If 2020 was a long, dark winter for movie lovers—a season of some terrific pictures, sure, but also a long slog of having no choice but to stream everything at home—2021 has been the exuberant, celebratory spring. Not even just your regular, garden-variety spring, but a full-on Stravinsky-style spring, with crocuses bursting from the earth in symphonic unison, rain showers copiously blessing the fields and trees blossoming from every twig. The reason for this is partly practical, and somewhat predictable: A number of this year’s best movies were completed in 2020 but were held back until they could be released—properly—in theaters. But it’s hard not to think of this bounty as a kind of spiritual reward as well, a celebratory season of light after months of darkness. To that end, please consider this list of 10 of the year’s greatest movies—plus a handful of honorable mentions—to be a roadmap for your viewing pleasure. We’ve all earned it.
10. Drive My Car
In Ryusuke Hamaguchi’s swimmingly gorgeous three-hour drama—adapted from a Haruki Murakami short story—a widowed actor and theater director from Tokyo (Hidetoshi Nishijima) accepts a gig in Hiroshima, mounting a production of Chekhov’s Uncle Vanya. A young woman from the country (Toko Miura) has been hired to drive him; their slow-building friendship helps illuminate how lost he really is. Hamaguchi weaves a lustrous story of loss and forgiveness—a gentle nudge of encouragement suggesting that no matter how tired you feel, you can move on in the world.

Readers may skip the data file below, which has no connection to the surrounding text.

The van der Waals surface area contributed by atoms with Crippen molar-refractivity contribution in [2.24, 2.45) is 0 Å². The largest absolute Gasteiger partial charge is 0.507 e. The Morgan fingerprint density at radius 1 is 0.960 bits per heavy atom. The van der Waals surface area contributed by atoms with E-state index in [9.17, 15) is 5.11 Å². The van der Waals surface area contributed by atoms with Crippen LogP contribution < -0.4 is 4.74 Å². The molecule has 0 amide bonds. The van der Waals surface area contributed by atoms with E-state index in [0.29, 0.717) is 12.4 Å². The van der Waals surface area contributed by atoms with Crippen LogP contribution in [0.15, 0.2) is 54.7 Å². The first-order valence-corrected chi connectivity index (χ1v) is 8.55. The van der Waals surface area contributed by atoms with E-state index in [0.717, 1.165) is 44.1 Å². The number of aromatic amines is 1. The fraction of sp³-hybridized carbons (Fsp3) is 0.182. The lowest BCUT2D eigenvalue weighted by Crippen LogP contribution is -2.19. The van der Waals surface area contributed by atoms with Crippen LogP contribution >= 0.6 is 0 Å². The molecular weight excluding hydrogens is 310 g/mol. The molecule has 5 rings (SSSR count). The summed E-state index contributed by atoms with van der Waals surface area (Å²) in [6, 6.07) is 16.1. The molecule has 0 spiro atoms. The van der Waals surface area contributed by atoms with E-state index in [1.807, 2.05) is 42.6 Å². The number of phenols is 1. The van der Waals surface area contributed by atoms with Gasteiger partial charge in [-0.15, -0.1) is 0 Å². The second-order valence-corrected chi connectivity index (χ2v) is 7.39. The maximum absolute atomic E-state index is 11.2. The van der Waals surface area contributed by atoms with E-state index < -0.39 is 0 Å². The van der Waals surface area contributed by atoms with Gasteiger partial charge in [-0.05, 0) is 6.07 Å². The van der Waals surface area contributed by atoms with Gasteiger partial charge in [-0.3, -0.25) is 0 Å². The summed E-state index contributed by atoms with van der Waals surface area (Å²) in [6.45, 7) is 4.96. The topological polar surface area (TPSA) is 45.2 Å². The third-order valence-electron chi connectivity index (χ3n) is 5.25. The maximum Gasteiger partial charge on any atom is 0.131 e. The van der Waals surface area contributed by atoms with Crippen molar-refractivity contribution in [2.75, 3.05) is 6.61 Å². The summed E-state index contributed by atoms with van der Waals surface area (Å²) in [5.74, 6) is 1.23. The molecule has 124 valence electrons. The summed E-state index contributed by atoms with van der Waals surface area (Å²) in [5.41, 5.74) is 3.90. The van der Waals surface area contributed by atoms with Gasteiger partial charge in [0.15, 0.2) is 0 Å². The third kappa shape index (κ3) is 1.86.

9. The Tragedy of Macbeth
You may have seen this material a hundred times before. But Joel Coen’s shivery black-and-white rendering—starring Frances McDormand and Denzel Washington as the treacherous, scheming Scots, compelling as a demon’s spell—pulls off that rare feat: it puts you in the shoes of the play’s first audience, as if this 400-year-old play were unfolding anew. Now, as then, it chills to the bone.
8. C’mon C’mon
Joaquin Phoenix gives a funny, finely wrought performance as a childless New York City radio journalist who takes charge of his precocious 9-year-old Los Angeles nephew (Woody Norman) for a few weeks. How does that even sound like a whole movie? But in the hands of writer-director Mike Mills, it’s everything. No one is better at chronicling late 20th and early 21st century family affection, in all its thorny, shimmery beauty.
7. The Disciple
A singer with great drive and discipline (played, with searching openness, by Aditya Modak) strives to make a life for himself in the rarefied and decidedly unlucrative world of Indian classical music—only to be forced to recognize he’s missing the essential spark of genius. Director Chaitanya Tamhane’s luminous, quietly affecting film examines what it means to pursue a dream of art so feverishly that living in the real world takes a backseat.